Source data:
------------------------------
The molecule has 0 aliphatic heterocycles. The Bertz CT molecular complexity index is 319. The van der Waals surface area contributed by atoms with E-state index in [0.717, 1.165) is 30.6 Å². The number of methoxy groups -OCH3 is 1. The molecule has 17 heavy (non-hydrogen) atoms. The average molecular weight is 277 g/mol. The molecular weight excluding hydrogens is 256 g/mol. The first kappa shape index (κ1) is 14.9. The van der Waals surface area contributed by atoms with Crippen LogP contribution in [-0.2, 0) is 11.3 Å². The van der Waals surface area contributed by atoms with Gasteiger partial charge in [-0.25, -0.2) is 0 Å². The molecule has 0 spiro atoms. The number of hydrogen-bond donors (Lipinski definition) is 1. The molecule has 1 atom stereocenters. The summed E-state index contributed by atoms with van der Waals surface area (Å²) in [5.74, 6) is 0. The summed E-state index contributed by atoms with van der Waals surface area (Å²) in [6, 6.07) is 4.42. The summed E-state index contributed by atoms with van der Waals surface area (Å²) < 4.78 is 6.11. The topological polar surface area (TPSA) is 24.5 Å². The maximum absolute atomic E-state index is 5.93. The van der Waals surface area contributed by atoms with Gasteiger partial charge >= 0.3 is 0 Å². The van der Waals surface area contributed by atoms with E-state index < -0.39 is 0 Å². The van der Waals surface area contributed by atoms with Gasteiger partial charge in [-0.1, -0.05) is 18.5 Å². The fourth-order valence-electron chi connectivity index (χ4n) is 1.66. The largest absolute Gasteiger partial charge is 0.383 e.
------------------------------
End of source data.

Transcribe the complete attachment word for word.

The molecule has 0 aliphatic heterocycles. The Bertz CT molecular complexity index is 319. The van der Waals surface area contributed by atoms with E-state index in [0.717, 1.165) is 30.6 Å². The number of methoxy groups -OCH3 is 1. The molecule has 17 heavy (non-hydrogen) atoms. The average molecular weight is 277 g/mol. The molecular weight excluding hydrogens is 256 g/mol. The first kappa shape index (κ1) is 14.9. The van der Waals surface area contributed by atoms with Crippen LogP contribution in [-0.2, 0) is 11.3 Å². The van der Waals surface area contributed by atoms with Gasteiger partial charge in [-0.25, -0.2) is 0 Å². The molecule has 0 spiro atoms. The number of hydrogen-bond donors (Lipinski definition) is 1. The molecule has 1 atom stereocenters. The summed E-state index contributed by atoms with van der Waals surface area (Å²) in [5.74, 6) is 0. The summed E-state index contributed by atoms with van der Waals surface area (Å²) in [6, 6.07) is 4.42. The summed E-state index contributed by atoms with van der Waals surface area (Å²) < 4.78 is 6.11. The topological polar surface area (TPSA) is 24.5 Å². The maximum absolute atomic E-state index is 5.93. The van der Waals surface area contributed by atoms with Gasteiger partial charge >= 0.3 is 0 Å². The van der Waals surface area contributed by atoms with E-state index < -0.39 is 0 Å². The van der Waals surface area contributed by atoms with Gasteiger partial charge in [-0.1, -0.05) is 18.5 Å². The fourth-order valence-electron chi connectivity index (χ4n) is 1.66. The largest absolute Gasteiger partial charge is 0.383 e.